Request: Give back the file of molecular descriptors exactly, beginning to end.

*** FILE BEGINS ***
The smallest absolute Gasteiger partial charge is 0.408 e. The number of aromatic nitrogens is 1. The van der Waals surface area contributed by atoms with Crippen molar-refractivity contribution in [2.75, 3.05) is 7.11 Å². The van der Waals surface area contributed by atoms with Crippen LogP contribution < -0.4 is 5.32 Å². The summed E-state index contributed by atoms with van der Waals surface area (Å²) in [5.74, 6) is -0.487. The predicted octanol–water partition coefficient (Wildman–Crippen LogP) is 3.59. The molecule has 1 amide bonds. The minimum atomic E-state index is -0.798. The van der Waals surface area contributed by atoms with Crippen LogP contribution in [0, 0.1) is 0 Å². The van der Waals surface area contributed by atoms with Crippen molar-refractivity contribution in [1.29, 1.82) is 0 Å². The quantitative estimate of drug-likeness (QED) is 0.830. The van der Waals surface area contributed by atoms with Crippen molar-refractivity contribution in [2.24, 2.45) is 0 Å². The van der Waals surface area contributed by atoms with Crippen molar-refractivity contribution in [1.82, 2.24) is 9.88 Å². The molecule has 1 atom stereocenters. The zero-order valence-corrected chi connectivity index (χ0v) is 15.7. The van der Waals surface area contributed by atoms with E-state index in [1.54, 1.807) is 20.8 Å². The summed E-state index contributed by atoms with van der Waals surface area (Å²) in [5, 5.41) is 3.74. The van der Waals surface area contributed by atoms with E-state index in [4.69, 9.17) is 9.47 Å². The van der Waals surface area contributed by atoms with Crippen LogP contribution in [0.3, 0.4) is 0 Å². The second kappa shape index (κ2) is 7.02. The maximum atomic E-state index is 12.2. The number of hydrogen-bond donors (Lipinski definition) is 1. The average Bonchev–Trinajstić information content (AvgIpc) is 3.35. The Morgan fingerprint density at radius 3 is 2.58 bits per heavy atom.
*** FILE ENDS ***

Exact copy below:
The smallest absolute Gasteiger partial charge is 0.408 e. The number of aromatic nitrogens is 1. The van der Waals surface area contributed by atoms with Crippen molar-refractivity contribution in [2.75, 3.05) is 7.11 Å². The van der Waals surface area contributed by atoms with Crippen LogP contribution < -0.4 is 5.32 Å². The summed E-state index contributed by atoms with van der Waals surface area (Å²) in [5.74, 6) is -0.487. The predicted octanol–water partition coefficient (Wildman–Crippen LogP) is 3.59. The molecule has 1 amide bonds. The minimum atomic E-state index is -0.798. The van der Waals surface area contributed by atoms with Crippen LogP contribution in [0, 0.1) is 0 Å². The van der Waals surface area contributed by atoms with Crippen molar-refractivity contribution in [1.29, 1.82) is 0 Å². The quantitative estimate of drug-likeness (QED) is 0.830. The van der Waals surface area contributed by atoms with Crippen molar-refractivity contribution in [2.24, 2.45) is 0 Å². The van der Waals surface area contributed by atoms with Crippen molar-refractivity contribution in [1.82, 2.24) is 9.88 Å². The molecule has 1 atom stereocenters. The zero-order valence-corrected chi connectivity index (χ0v) is 15.7. The van der Waals surface area contributed by atoms with E-state index in [1.54, 1.807) is 20.8 Å². The summed E-state index contributed by atoms with van der Waals surface area (Å²) in [5, 5.41) is 3.74. The van der Waals surface area contributed by atoms with E-state index in [4.69, 9.17) is 9.47 Å². The van der Waals surface area contributed by atoms with Crippen LogP contribution in [0.3, 0.4) is 0 Å². The second kappa shape index (κ2) is 7.02. The maximum atomic E-state index is 12.2. The number of hydrogen-bond donors (Lipinski definition) is 1. The average Bonchev–Trinajstić information content (AvgIpc) is 3.35. The Morgan fingerprint density at radius 3 is 2.58 bits per heavy atom.